I’ve discovered a controversy over blog comments. Of the many, “helpful tips” I’ve read online for how to be a successful blogger, a common theme emerges. Invite comments. Include your readers. Help them be interactive. Look at any hugely popular blog, let’s use The Sartorialist for example (one of my favorites), and you may see the comments number in the double digits for each and every post. This can be intimidating for the new blogger. However, I decided to heed the online advice and attempt to help my readers become more interactive and generate comments.
Working in the research industry for over a decade, I thought an online survey would be just the thing. A month or so ago, I asked my readers to comment or email me their idea of what business casual was and to give me some basic demographic info (geographic location and their business industry). I also requested this info from my Facebook friends and posted it twice on Twitter. The results were astonishing; I didn’t receive a single comment or email. I was crushed. I deleted the post 30 hours later in fear that people would see I didn’t receive a single comment. As someone who loves to host parties, it was as if my biggest fear had finally materialized: no one showed up!
How important are comments? I didn’t really know. Did the lack of response mean no one read my blog? How could that be when I am consistently stopped by people in our community expressing how much they enjoy my blog or a particular post. I receive emails and tweets from complete strangers thanking me for my blog and I see and hear my recommendations put to use daily. However, I have received, to date, a whopping nine comments on my entire blog since it’s inception on March 24. Interestingly, instead of published comments, I more commonly receive a direct email from someone essentially making a comment (or asking for my fashion advice). However, this doesn’t really “count” in the public’s eyes unless I post it as a comment directly on the blog. I don’t usually do this since it seems disrespectful to their direct, private approach.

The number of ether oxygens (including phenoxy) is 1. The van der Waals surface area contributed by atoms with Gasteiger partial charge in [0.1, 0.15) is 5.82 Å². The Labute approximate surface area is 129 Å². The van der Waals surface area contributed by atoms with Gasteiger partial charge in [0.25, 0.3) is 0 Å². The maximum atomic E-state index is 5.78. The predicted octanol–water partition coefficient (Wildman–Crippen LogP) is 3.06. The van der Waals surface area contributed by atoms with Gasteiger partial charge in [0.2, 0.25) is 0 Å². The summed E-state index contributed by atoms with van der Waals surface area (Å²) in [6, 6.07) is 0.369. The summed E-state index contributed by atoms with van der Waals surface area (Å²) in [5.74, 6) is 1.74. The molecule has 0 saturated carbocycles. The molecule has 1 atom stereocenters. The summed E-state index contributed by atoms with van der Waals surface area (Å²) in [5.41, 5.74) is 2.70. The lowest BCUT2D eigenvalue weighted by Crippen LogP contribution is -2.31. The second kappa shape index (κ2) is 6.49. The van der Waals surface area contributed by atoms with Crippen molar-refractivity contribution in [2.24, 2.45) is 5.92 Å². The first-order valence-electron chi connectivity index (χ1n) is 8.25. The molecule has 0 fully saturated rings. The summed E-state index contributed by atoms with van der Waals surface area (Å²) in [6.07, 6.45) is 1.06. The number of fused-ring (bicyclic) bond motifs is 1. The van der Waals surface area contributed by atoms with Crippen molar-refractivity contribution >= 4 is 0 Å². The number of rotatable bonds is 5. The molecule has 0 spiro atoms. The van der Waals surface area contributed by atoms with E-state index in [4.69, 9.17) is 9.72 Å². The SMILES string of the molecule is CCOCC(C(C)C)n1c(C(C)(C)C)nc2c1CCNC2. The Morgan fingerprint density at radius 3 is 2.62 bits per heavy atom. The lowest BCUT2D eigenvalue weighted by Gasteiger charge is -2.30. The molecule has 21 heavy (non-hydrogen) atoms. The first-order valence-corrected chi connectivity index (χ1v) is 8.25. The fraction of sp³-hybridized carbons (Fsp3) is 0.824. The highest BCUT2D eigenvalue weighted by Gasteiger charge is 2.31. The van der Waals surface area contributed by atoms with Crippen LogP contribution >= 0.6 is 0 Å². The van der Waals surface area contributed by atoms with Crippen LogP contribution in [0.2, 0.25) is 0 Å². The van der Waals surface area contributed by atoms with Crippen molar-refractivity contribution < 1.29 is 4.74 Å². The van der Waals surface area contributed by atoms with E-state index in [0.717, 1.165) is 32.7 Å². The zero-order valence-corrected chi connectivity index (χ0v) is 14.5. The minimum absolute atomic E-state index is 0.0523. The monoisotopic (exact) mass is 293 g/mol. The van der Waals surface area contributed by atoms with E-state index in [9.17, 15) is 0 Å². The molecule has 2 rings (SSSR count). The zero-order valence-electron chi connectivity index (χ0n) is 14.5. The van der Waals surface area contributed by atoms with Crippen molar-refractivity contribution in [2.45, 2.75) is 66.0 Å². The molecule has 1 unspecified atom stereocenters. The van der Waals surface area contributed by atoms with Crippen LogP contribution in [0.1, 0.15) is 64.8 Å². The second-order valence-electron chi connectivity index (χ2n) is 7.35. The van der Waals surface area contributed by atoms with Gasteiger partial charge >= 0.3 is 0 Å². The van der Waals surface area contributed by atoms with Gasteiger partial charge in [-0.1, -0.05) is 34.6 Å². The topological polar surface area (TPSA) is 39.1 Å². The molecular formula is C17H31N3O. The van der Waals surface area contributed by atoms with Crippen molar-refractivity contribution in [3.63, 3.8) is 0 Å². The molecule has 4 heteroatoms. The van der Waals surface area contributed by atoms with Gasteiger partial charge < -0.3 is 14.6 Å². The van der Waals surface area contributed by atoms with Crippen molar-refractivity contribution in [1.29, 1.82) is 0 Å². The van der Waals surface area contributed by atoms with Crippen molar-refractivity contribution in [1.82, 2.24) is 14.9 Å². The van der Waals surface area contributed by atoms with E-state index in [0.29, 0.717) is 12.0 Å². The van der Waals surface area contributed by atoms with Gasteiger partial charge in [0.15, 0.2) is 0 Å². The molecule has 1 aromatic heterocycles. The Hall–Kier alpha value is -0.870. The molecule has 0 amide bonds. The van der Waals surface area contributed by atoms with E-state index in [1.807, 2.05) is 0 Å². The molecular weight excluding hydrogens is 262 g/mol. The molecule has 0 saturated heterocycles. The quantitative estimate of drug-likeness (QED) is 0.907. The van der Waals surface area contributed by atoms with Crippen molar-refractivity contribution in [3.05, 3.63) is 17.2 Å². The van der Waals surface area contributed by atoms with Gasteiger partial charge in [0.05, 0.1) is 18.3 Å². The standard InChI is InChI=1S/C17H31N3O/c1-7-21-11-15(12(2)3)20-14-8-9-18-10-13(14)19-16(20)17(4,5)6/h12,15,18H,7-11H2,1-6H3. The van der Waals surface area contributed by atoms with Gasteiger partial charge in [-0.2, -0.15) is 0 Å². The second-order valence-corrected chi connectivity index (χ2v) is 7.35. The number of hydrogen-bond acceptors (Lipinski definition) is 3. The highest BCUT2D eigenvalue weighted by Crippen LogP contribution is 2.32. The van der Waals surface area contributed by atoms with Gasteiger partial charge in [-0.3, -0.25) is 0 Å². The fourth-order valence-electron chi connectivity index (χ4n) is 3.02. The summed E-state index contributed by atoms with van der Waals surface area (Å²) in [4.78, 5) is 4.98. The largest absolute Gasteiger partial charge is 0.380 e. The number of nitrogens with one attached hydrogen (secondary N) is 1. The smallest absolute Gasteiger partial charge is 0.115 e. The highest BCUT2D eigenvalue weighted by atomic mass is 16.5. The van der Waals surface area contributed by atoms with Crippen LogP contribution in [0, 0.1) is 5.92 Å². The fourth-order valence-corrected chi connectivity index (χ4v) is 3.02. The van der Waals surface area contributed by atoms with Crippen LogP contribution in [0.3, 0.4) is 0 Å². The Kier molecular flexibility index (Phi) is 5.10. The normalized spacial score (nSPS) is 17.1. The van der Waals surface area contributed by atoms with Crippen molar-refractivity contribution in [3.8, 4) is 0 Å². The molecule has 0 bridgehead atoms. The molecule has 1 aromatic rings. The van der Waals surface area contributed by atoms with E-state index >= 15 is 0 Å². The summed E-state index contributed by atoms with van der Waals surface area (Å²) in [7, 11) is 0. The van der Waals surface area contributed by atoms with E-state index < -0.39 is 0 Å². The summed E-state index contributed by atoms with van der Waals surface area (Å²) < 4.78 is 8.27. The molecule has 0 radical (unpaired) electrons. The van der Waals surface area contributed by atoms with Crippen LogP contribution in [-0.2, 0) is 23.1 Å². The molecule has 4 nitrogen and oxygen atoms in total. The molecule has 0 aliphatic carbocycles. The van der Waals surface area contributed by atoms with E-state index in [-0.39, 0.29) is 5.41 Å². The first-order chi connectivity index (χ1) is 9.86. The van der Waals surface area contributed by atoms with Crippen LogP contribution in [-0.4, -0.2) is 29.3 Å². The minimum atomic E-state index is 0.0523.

The answer to this mystery came from a post written by Mathew Scott on Strategic Incubator. His insight released the monkey of doubt from my shoulders and this particular quote hit home for me:
In my own personal experience, I have little success in building a community of readers who decide to comment on my blog posts. However, I’ve been very successful in converting my readers into clients or paid customers.
–Mathew Scott, Strategic Incubator April 10, 2009.
Blogging is an unusual feeling for the unseasoned blogger. You feel a bit naked posting yourself out for the world to see. No matter how self confident you think you are, blogging can bring out your deepest insecurities. I wonder if this ever goes away. Do hugely successful bloggers still have these feelings of insecurity? I am curious to know the answer.
I no longer base my blog’s worth on comments thanks to Mathew Scott. When I do receive a comment, it’s an unexpected surprise and I am like a child opening a present with delight!
Back to the survey again: I have since learned about the free, online services of polldaddy and plan to try it on my site in the future. I promise to keep it simple and will ask a provocative question to entice readers to participate. I’ll let you know how it goes. Secretly, I will admit, I am still a little nervous no one will show up to my party.
Lisa Bruckner is a consultant for Trunk Club – a revolutionary way for men to buy clothing. She writes for two men’s blogs: Wasabi Nights and The Trunk Club Blog and spent twelve years in the research sector before switching gears to follow her passion for fashion.
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